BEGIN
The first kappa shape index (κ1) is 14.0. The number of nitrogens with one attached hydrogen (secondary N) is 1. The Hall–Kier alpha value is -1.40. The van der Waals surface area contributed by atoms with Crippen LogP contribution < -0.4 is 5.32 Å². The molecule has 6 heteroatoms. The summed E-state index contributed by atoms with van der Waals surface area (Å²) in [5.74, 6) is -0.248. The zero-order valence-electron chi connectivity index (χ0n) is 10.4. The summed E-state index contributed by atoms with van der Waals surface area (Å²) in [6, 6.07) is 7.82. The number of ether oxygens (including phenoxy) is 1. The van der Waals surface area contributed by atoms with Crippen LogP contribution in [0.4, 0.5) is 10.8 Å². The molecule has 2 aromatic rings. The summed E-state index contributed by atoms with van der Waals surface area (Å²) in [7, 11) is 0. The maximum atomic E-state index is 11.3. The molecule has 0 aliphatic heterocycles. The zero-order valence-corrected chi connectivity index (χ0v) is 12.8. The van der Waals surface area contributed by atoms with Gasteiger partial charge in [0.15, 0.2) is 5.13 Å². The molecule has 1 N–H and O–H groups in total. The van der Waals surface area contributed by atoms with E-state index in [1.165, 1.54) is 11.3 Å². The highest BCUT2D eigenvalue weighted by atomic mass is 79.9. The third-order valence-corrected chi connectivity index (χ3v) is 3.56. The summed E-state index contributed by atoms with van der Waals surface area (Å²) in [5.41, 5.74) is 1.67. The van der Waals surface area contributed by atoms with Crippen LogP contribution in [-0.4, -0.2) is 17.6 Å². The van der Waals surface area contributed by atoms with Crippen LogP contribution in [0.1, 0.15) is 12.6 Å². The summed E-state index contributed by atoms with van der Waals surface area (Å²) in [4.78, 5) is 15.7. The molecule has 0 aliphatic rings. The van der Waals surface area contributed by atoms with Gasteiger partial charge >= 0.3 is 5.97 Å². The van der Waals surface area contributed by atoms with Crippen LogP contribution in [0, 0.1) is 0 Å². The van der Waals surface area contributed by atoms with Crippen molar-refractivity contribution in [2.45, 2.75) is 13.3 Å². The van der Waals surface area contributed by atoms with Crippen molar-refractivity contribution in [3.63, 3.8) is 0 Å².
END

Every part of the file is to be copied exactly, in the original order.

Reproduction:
The first kappa shape index (κ1) is 14.0. The number of nitrogens with one attached hydrogen (secondary N) is 1. The Hall–Kier alpha value is -1.40. The van der Waals surface area contributed by atoms with Crippen LogP contribution < -0.4 is 5.32 Å². The molecule has 6 heteroatoms. The summed E-state index contributed by atoms with van der Waals surface area (Å²) in [5.74, 6) is -0.248. The zero-order valence-electron chi connectivity index (χ0n) is 10.4. The summed E-state index contributed by atoms with van der Waals surface area (Å²) in [6, 6.07) is 7.82. The number of ether oxygens (including phenoxy) is 1. The van der Waals surface area contributed by atoms with Crippen LogP contribution in [0.4, 0.5) is 10.8 Å². The molecule has 2 aromatic rings. The summed E-state index contributed by atoms with van der Waals surface area (Å²) in [7, 11) is 0. The maximum atomic E-state index is 11.3. The molecule has 0 aliphatic heterocycles. The zero-order valence-corrected chi connectivity index (χ0v) is 12.8. The van der Waals surface area contributed by atoms with Gasteiger partial charge in [0.15, 0.2) is 5.13 Å². The molecule has 1 N–H and O–H groups in total. The van der Waals surface area contributed by atoms with E-state index in [1.165, 1.54) is 11.3 Å². The highest BCUT2D eigenvalue weighted by atomic mass is 79.9. The third-order valence-corrected chi connectivity index (χ3v) is 3.56. The summed E-state index contributed by atoms with van der Waals surface area (Å²) in [5.41, 5.74) is 1.67. The van der Waals surface area contributed by atoms with Crippen LogP contribution in [-0.4, -0.2) is 17.6 Å². The van der Waals surface area contributed by atoms with Crippen LogP contribution in [0.1, 0.15) is 12.6 Å². The summed E-state index contributed by atoms with van der Waals surface area (Å²) in [4.78, 5) is 15.7. The molecule has 0 aliphatic rings. The van der Waals surface area contributed by atoms with Gasteiger partial charge >= 0.3 is 5.97 Å². The van der Waals surface area contributed by atoms with Crippen LogP contribution in [0, 0.1) is 0 Å². The van der Waals surface area contributed by atoms with Crippen molar-refractivity contribution in [2.45, 2.75) is 13.3 Å². The van der Waals surface area contributed by atoms with Crippen molar-refractivity contribution in [3.63, 3.8) is 0 Å².